Jira for HR Teams
Atlassian tools empower teams to collaborate and communicate. Originally designed for software development teams, more and more non-software teams are discovering how effective the tools can be for tracking work items and communicating everything from status of projects to commentary on documents. There are many use cases for Jira and Confluence that have nothing to do with software development or agile methodology. In this article, we will examine a work process that is common to every team in every business and compare a typical process with how it could be accomplished using Jira.
Onboarding a new team member is a common process for all organizations large and small. While the levels of complexity can vary greatly and the needs of one organization may be unique, there are invariably some common activities. Every new hire requires some paperwork, for example, for tax and payroll purposes, a review of organizational policies and standards, providing access to company email and systems, and assigning them necessary hardware.
In a typical onboarding process these separate tasks could be separated out into several different tool sets and managed by yet another. Typically, the onboarding process will start with a checklist, perhaps on paper or on a spreadsheet. Each task that needs to be accomplished is identified with column for check marks for "done". Perhaps there is even some traceability of tasks included by assigning a staff member responsible for completing the task, or even a space for updates on the current status of a task. What is common in this process for teams of all sizes is the core process of identifying a piece of work that needs to be done, assigning that work to someone to accomplish it, and tracking that work from beginning to end.
While effective, these tools present some serious limitations. For example, what communication system will be used to assign tasks to different team members? How can a manager review the status of the onboarding process? How is the person being on-boarded brought into the process to help drive it forward? How will outstanding issues be identified as incomplete before a critical date or event? All these and more are issues that organizations struggle to overcome when working with flat tools that do not leverage the power of communications and collaboration.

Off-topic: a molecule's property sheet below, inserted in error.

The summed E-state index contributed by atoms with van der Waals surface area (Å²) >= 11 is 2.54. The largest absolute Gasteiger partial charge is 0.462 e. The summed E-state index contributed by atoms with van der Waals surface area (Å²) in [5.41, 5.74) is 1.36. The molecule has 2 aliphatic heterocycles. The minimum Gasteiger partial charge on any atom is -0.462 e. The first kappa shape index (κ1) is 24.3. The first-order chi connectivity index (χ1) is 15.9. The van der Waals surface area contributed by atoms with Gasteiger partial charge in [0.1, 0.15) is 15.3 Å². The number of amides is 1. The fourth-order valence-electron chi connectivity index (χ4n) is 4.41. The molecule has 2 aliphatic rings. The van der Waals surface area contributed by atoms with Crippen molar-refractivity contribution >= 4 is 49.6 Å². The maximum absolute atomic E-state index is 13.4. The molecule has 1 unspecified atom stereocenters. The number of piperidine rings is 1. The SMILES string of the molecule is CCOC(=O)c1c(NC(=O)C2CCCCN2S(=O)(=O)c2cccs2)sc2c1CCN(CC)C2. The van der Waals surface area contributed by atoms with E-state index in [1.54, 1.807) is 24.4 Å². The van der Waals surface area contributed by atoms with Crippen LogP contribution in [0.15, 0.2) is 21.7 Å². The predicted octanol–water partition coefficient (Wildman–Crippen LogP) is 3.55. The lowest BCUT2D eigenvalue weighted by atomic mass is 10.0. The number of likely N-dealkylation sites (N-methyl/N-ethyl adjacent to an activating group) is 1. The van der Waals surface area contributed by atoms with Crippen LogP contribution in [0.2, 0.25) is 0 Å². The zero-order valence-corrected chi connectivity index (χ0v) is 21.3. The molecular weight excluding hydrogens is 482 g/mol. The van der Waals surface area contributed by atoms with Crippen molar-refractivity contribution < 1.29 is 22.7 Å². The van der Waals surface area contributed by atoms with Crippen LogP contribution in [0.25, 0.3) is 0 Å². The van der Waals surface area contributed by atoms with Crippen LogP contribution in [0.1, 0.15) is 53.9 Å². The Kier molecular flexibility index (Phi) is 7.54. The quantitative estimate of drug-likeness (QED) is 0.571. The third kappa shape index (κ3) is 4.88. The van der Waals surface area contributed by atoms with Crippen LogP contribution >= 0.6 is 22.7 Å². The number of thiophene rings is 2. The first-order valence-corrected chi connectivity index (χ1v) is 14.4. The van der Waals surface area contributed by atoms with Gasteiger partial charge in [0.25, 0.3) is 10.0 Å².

Onboarding with Jira
With Jira this process could be more collaborative and communications on status and blockers could be instantaneous and transparent to all stakeholders. One potential solution to this would be to submit a ticket in Jira Service Management to request that a new onboarding process begin for a new team member. Critical information, such as the name, role, and contact info could be captured in that initial ticket.
Once submitted this ticket could automatically create a series of tasks associated with the on-boarding process. These tasks would reflect the needs of the organization, but would one could be for collecting necessary paperwork, another task could be to review company policies and standards, another would be for providing access to email, and a forth could be for issuing hardware such as a name badge, computer, or business cards. In each of these tasks accountability for completing the work would be defined to one Jira user. By using the simplest workflow of "to do - in progress - done" the status of each task would be visible to all stakeholders.
For HR paperwork another task could be programed to automatically generate and assigned to the appropriate resource. Subtasks could be created for each piece of paperwork necessary and the policies around handing sensitive personal information could be reinforced with a custom workflow to manage those sensitive documents.
This basic example shows the power of Jira to take a non-technical business process and provide communication, show traceability for each task, and provide reporting on progress though a number of channels. Jira has evolved into a set of tools that can be used by any team needing to track and collaborate on work.